America Desperately Needs a New Age of Moral Leadership

Photograph of an empty podium and teleprompter
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The incumbent president, Donald Trump, rages, reads words that he doesn’t believe from a teleprompter, and rages again. The president-elect, Joe Biden, calls on Americans to rise above “the flames of hate and chaos” and bring back democracy, decency, and the rule of law to their wounded land. This is the presidential voice Biden has been preparing since he began his campaign to “restore the soul of America” in the spring of 2019. He speaks of commitment and covenant, of dreams and suffering, of sacrifice and love. He is working to build a presidency that not only embodies his own capacity for empathy but assumes a voice of moral leadership in a wrenching and disjointed time. The cadences are familiar. This is the way most American presidents have sounded since the beginning of the 20th century.

The question is, in this time of anger and division, will anyone listen? Despite the foreboding in the air, the answer is yes. Presidential moral leadership is most, not least, effective in moments of crisis. Acute crises give presidents the space and urgency they need to be heard. Sustained leadership can follow when presidents lean into long-term crises already coursing beneath the surface of day-to-day events. Even in this fractured country, Biden has a real chance of becoming what he hopes to be: a president whose voice lifts and redirects the nation. But he must seize the moment now, and use the moral power it gives him.

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Trump hated the sermonic style of presidential speaking—the “hopey-changey stuff” that Sarah Palin once pilloried so savagely. He chafed at confinement to a speechwriter’s scripted phrases just as he disdained complete sentences that stick to one topic from beginning to end. He was a listless speaker outside the setting of a crowd, where, swelled up with the energy it gave him, he pinballed from one call-and-response to another. He cheered and insulted. He bragged and complained, and, as we know all too well, he even veered into full-blown insurrectionary speech. He didn’t care that his enemies called him a liar or that they recoiled from his violation of the norms of presidential speech. And Trump’s partisans responded with relief and adulation. In him, they heard a president who was not trying to remake their souls but attempting to give a megaphone to their grievances: a president speaking an angry, prideful language that they knew from everyday experience.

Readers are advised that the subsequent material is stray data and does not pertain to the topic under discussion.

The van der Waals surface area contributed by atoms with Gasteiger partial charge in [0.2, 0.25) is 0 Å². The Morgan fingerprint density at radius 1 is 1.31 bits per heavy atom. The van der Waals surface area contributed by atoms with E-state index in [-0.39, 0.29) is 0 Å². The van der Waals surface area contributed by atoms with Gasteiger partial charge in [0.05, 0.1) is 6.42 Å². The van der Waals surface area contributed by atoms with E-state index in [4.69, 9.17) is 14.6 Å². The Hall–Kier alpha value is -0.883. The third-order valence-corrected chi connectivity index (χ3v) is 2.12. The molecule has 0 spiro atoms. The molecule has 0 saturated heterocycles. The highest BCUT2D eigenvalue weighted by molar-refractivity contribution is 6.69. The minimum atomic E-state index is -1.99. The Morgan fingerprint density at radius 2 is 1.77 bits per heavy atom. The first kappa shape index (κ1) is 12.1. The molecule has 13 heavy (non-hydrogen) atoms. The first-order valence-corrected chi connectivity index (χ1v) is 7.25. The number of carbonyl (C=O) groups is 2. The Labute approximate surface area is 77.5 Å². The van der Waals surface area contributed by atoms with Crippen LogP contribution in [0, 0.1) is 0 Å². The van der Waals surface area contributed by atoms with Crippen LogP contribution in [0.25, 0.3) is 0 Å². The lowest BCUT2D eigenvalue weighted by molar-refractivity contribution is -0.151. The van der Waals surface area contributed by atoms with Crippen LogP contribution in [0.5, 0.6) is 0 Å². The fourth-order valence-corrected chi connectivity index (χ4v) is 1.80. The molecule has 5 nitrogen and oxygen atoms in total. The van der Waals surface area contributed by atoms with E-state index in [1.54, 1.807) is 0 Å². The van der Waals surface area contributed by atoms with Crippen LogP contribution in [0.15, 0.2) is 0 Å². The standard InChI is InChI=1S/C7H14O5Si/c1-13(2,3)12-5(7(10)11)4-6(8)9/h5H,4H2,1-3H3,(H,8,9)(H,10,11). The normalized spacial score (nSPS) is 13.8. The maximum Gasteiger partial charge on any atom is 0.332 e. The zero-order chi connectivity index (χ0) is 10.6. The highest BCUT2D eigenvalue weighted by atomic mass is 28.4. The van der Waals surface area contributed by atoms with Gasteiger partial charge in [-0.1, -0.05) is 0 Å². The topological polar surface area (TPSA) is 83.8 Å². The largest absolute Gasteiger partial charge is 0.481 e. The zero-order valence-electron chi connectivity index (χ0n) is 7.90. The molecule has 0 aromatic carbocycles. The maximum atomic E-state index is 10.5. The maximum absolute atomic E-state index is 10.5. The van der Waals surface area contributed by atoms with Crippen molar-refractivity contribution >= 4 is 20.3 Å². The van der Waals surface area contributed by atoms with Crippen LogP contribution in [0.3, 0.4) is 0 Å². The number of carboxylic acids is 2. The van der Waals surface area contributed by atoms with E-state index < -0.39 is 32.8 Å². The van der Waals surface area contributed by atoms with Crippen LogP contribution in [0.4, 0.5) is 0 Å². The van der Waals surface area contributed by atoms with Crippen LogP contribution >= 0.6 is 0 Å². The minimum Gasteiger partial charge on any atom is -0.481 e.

The blend of sermon and political speech that Trump has been eager to demolish was not set at the nation’s beginning. Presidents did not often speak in public before the 20th century, and when they did, their language was formal and lawyerly, not soaring and inspirational. Fearful of the potential for demagoguery in the presidency, the Constitution’s writers had wanted just this sort of rhetorical modesty. Andrew Jackson, who helped steamroller a new, much more emotional popular politics into being among white male American voters, ended his first inaugural address by confessing his inadequacy for the position to which he had been chosen. Addressing a nation still suffering from the aftershocks of a major economic depression, William McKinley began his inaugural address in 1897 by dryly advising that the financial system needed “some revision.” The exception to this restrained form was Abraham Lincoln. But his language of elevated moral appeal often clashed with his listeners’ expectations. Lincoln’s second inaugural address is a striking example. Revered for its eloquence now, it seemed to many at the time too cryptic and too remote from the immediate questions of the moment to be adequate to the occasion.

The birth of the modern presidency as a platform for moral preaching began with Theodore Roosevelt. Roosevelt filled his presidential speeches with talk of purpose and “perils,” “duties” to ourselves and others, “justice and generosity,” “courage” and “endurance,” “lofty ideals,” and the strength of “character” that a free people needed. He spoke not as a lawyer might, but as if he were talking straight to the heart of the American nation. From that font his successors drew the phrases and tone that became the voice of the modern presidency. Presidents surveyed a world of challenges; they marshaled the moral energies of the people; they prodded and encouraged; they asked Americans to look beyond themselves and their petty divisions. Woodrow Wilson used the power of the new rhetorical presidency to fuel a crusade to save democracy in Europe. Franklin D. Roosevelt turned to the same tropes first to address the economic crisis of the 1930s and then to mobilize support for the Second World War. John F. Kennedy seized the presidential megaphone to rally the nation to a more intense commitment to the Cold War. George W. Bush forged his 9/11 response in the same terms.